Devoxx Poland 2019
from Monday 24 June to Wednesday 26 June 2019.
Philipp lives to demo interesting technology. Having worked as a web, infrastructure, and database engineer for more than ten years, Philipp is now working as a developer advocate at Elastic — the company behind the open source Elastic Stack consisting of Elasticsearch, Kibana, Beats, and Logstash. Based in Vienna, Austria, he is constantly traveling Europe and beyond to speak and discuss about open source software, search, databases, infrastructure, and security.
See also https://xeraa.net
We have all become YAML engineers, because everybody loves it, right?! Sometimes it can also burn you pretty badly and this is what this talk is about.
We dive into some common errors people encounter when working with YAML. These seem to be commonly accepted, which might be a form of the Stockholm Syndrome. And we are also taking a quick look at alternative formats and what they do (not) have to offer. Will you still love your YAML files after this talk? Let's see...
Most organizations feel the need to centralize their logs — once you have more than a couple of servers or containers, SSH and tail will not serve you well any more. However, the common question or struggle is how to achieve that.
This talk presents multiple approaches and patterns with their advantages and disadvantages, so you can pick the one that fits your organization best:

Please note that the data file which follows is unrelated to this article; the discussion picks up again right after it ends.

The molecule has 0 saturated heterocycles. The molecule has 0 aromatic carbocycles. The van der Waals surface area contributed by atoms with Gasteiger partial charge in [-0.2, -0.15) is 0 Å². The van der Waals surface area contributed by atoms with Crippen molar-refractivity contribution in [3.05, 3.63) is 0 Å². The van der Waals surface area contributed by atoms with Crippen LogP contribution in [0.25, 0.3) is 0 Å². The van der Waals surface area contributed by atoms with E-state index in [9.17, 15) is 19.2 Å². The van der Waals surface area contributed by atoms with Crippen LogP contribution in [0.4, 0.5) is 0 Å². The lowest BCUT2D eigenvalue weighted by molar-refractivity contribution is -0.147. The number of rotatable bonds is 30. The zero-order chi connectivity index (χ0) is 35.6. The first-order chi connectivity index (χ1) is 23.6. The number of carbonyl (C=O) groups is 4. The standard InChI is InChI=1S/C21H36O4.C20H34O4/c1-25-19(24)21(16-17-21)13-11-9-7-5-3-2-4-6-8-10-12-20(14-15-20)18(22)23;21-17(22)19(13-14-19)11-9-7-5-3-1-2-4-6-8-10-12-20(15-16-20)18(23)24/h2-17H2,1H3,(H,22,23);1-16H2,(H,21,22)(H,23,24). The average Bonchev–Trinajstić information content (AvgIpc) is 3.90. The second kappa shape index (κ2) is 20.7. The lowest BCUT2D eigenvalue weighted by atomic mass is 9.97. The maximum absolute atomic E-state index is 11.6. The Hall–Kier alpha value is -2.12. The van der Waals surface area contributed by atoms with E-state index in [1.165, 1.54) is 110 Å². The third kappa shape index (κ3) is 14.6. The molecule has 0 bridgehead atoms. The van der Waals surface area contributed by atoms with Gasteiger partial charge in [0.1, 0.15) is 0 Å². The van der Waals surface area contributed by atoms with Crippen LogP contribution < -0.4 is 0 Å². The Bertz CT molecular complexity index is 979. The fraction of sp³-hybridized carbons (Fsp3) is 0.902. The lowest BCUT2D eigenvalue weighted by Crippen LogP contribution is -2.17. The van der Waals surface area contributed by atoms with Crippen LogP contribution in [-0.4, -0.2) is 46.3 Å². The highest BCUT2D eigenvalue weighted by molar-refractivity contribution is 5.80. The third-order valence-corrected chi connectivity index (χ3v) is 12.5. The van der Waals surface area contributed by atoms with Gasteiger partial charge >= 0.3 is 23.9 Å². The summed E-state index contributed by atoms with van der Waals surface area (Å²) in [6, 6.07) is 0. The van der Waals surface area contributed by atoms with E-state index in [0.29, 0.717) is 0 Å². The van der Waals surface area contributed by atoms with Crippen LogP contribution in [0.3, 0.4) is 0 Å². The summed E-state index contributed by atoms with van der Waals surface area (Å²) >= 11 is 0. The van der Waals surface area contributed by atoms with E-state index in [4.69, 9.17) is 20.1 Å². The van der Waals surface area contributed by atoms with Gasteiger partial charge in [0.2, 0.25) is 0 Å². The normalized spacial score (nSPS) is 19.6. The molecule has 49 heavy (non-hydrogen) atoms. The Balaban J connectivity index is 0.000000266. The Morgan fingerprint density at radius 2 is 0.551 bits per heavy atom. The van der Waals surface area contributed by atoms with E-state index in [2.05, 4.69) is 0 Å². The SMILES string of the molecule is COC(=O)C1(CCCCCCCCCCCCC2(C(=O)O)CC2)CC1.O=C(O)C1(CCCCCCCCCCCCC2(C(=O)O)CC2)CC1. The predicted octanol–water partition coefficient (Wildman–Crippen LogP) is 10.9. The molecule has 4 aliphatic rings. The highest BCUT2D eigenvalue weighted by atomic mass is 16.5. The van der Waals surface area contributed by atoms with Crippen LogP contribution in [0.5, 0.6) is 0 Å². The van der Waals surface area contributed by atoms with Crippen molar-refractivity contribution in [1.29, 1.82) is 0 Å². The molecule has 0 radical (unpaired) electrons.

- Parse: Take the log files of your applications and extract the relevant pieces of information.
- Send: Add a log appender to send out your events directly without persisting them to a log file.
- Structure: Write your events in a structured file, which you can then centralize.
- Containerize: Keep track of short lived containers and configure their logging correctly.
- Orchestrate: Stay on top of your logs even when services are short lived and dynamically allocated on Kubernetes.
Each pattern has its own demo with the open source Elastic Stack (previously called ELK Stack), so you can easily try out the different approaches in your environment. Though the general patterns are applicable with any centralized logging system.